Police might also send an e-mail to a suspect’s computer. The message would include an attachment that contained a virus or “malware”. If the attachment was opened, the remote search facility would be covertly activated. Alternatively, police could park outside a suspect’s home and hack into his or her hard drive using the wireless network.

Police say that such methods are necessary to investigate suspects who use cyberspace to carry out crimes. These include paedophiles, internet fraudsters, identity thieves and terrorists.

The Association of Chief Police Officers (Acpo) said such intrusive surveillance was closely regulated under the Regulation of Investigatory Powers Act. A spokesman said police were already carrying out a small number of these operations which were among 194 clandestine searches last year of people’s homes, offices and hotel bedrooms.

“To be a valid authorisation, the officer giving it must believe that when it is given it is necessary to prevent or detect serious crime and [the] action is proportionate to what it seeks to achieve,” Acpo said.

Dominic Grieve, the shadow home secretary, agreed that the development may benefit law enforcement. But he added: “The exercise of such intrusive powers raises serious privacy issues. The government must explain how they would work in practice and what safeguards will be in place to prevent abuse.”

The Home Office said it was working with other EU states to develop details of the proposals.

Also visit the Democracy Movement's blog for further info.

I do not know, apart from public outrage, if anything can be done to stop these moves towards a 'National Security' state. I hope the whole ID Card circus can be stopped before the next General Election. I have a feeling that, particularly in the current economic climate, the sheer cost of the scheme will force the Government to abandon it. That is my hope. My big fear is that if ID cards were to be up and running in time for the next Government, it would be kept by the incoming administration- the temptations of power and all that...

I'm working the day it takes place, but on February 28th, I would encourage people to go to the Convention on Modern Liberty if they possible can. I don't think it will have all the answers, but it might just be the start of something worthwhile.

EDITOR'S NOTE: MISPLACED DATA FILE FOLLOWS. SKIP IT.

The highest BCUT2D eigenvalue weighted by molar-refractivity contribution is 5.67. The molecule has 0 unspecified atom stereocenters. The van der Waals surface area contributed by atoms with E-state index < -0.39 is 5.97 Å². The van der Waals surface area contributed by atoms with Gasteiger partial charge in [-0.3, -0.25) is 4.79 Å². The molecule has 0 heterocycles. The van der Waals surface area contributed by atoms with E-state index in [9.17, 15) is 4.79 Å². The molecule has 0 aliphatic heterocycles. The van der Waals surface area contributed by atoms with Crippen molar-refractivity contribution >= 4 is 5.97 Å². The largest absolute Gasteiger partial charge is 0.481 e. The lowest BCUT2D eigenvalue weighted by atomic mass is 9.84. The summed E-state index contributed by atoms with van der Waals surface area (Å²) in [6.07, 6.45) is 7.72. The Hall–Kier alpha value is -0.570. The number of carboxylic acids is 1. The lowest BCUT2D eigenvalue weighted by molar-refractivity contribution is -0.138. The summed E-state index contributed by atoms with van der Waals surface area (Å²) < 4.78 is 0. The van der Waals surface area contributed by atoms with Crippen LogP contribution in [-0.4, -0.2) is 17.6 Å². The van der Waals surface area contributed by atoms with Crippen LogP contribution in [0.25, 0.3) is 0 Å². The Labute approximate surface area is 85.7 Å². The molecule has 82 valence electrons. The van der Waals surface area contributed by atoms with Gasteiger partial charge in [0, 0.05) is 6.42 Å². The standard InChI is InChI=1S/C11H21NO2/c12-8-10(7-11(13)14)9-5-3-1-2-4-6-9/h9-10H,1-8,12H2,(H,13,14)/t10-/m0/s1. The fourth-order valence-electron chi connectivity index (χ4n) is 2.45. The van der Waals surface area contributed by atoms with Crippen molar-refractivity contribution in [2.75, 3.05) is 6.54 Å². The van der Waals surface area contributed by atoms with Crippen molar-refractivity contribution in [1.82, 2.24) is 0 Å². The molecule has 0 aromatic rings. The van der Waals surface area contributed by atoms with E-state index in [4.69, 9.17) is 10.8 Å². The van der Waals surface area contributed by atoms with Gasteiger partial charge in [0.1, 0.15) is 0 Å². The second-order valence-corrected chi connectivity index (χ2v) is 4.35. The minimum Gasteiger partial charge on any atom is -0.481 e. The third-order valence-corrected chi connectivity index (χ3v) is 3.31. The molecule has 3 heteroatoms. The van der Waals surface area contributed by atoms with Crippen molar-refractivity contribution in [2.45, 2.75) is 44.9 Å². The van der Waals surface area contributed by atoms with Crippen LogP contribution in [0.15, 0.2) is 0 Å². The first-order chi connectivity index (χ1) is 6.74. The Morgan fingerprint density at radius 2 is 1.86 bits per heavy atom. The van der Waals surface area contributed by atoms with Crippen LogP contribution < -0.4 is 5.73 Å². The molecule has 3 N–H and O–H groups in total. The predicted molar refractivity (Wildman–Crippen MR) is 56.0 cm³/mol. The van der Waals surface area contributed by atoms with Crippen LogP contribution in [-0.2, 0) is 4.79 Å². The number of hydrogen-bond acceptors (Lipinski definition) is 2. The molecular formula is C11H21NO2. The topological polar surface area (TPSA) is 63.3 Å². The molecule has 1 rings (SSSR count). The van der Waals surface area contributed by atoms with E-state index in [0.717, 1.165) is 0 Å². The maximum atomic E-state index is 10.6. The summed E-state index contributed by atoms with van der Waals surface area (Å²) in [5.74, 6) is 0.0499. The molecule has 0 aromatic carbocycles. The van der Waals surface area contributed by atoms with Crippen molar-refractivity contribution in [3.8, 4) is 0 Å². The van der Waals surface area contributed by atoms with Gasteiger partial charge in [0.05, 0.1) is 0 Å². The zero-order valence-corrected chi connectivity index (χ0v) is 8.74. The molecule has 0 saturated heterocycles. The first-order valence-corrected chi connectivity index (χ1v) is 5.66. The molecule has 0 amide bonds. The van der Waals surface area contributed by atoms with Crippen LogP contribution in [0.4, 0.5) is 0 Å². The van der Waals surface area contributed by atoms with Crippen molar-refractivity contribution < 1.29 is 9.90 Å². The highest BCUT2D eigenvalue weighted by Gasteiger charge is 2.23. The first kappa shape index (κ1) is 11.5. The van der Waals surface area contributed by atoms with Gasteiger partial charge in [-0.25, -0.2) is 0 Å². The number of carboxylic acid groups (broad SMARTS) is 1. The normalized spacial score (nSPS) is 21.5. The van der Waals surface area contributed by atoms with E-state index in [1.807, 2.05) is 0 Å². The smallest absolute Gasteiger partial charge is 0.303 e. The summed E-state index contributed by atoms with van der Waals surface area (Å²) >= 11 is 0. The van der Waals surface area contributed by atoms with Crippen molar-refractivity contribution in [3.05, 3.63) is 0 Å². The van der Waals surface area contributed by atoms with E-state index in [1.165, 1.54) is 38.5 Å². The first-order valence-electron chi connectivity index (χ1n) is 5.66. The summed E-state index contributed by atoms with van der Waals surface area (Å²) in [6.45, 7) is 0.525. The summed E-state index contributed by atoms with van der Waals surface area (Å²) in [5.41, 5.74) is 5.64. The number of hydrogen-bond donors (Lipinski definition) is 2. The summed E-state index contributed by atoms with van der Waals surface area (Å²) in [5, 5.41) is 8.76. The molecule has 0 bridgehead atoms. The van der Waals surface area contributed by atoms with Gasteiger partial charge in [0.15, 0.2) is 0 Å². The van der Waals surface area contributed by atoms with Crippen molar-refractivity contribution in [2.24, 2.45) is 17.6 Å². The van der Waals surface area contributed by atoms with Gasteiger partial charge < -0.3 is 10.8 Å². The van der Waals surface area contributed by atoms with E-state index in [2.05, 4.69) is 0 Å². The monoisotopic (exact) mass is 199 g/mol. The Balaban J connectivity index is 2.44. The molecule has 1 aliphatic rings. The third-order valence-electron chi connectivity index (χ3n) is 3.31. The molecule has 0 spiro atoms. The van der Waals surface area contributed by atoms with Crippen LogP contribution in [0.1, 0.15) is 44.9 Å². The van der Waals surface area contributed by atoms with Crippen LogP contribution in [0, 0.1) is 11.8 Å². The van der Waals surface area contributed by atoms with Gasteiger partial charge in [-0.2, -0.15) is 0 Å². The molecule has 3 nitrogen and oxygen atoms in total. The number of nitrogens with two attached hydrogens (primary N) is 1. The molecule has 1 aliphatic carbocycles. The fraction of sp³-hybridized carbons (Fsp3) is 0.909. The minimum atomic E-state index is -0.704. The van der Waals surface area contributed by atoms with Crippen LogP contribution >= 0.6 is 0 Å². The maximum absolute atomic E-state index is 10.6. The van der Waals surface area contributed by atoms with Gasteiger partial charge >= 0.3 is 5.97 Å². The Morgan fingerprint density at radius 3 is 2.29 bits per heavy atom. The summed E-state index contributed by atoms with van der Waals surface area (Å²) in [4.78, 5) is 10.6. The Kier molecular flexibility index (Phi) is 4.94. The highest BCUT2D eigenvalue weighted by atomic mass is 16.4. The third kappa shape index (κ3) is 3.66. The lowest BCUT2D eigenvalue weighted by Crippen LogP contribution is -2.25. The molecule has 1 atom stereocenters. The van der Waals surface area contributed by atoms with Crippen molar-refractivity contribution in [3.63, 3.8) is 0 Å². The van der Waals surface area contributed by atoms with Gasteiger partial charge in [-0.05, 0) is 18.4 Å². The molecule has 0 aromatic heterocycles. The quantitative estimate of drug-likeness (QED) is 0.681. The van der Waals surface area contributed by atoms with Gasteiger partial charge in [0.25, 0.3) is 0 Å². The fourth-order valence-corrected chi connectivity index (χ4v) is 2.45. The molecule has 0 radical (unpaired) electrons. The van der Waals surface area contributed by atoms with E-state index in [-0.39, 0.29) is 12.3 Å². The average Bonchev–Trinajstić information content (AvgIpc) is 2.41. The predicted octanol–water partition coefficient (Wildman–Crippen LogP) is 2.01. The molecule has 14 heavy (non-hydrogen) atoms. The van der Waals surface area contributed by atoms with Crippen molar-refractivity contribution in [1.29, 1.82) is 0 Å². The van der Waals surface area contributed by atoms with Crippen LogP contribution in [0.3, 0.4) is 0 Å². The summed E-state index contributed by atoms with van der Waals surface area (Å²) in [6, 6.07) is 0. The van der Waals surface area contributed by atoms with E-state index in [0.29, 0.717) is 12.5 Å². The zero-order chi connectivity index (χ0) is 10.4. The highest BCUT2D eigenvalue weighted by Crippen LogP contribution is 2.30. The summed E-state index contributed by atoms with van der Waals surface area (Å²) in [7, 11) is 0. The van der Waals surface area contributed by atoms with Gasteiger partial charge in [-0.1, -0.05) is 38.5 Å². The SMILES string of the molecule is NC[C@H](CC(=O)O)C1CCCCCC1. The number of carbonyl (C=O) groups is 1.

Saturday, 24 January 2009

More Mutualist Notes

The Banking Bailout's Intellectual Guru Is Revealed (Seen Here Demonstrating His Theories in Practice)!

I'm currently reading Kevin Carson's Studies in Mutualist Political Economy, which I think has the reputation of being 'The Das Kapital of Modern Evolutionary Anarchism'. I've still to finish Mr. C's magnum opus, as there is a lot to take in...and my brain has largely forgotten how to absorb serious economic theory (as opposed to slogans) in one go. In fact I've left the opening part, the most theoretical section, largely alone, and sort of made my way through the historical and 'what is to be done now?' sections.

However, after those caveats, I'm glad I'm reading it, as I think embracing Mutualism is the way forward. As the state in Britain, the US and elsewhere is getting increasingly exposed as just means to prop up Big Business financially, I think there is a space now for an anti-corporate, non-statist alternative to Actual Existing Capitalism to make its voice heard and challenge the status quo. Mutualism seems to be a good a starting point as any for trying to achieve this.

To be frank, there has not been a lot of calls from the British Left for a Mutualist approach to the current crisis. Indeed, with the British state nationalising (totally or in part) much of the banking/financial sector here, there appears to be wind (sailing, not scatalogical, metaphor intended!) behind those on the British Left whose answer to every economic or business problem appears to be a call to nationalise the sector or company in trouble. There is nearly invariably accompanied by a simultaneous call for 'workers control' of aforesaid firm or sector. Thus far in the current crisis, the British state has not heeded those calls, and without some sort of employee or consumer representation, the moves by the state to intervene in the financial system can be seen as merely state capitalism, as the Independent Working Class Association has pointed out.

Intellectual Guru demonstrates 'Plan B'...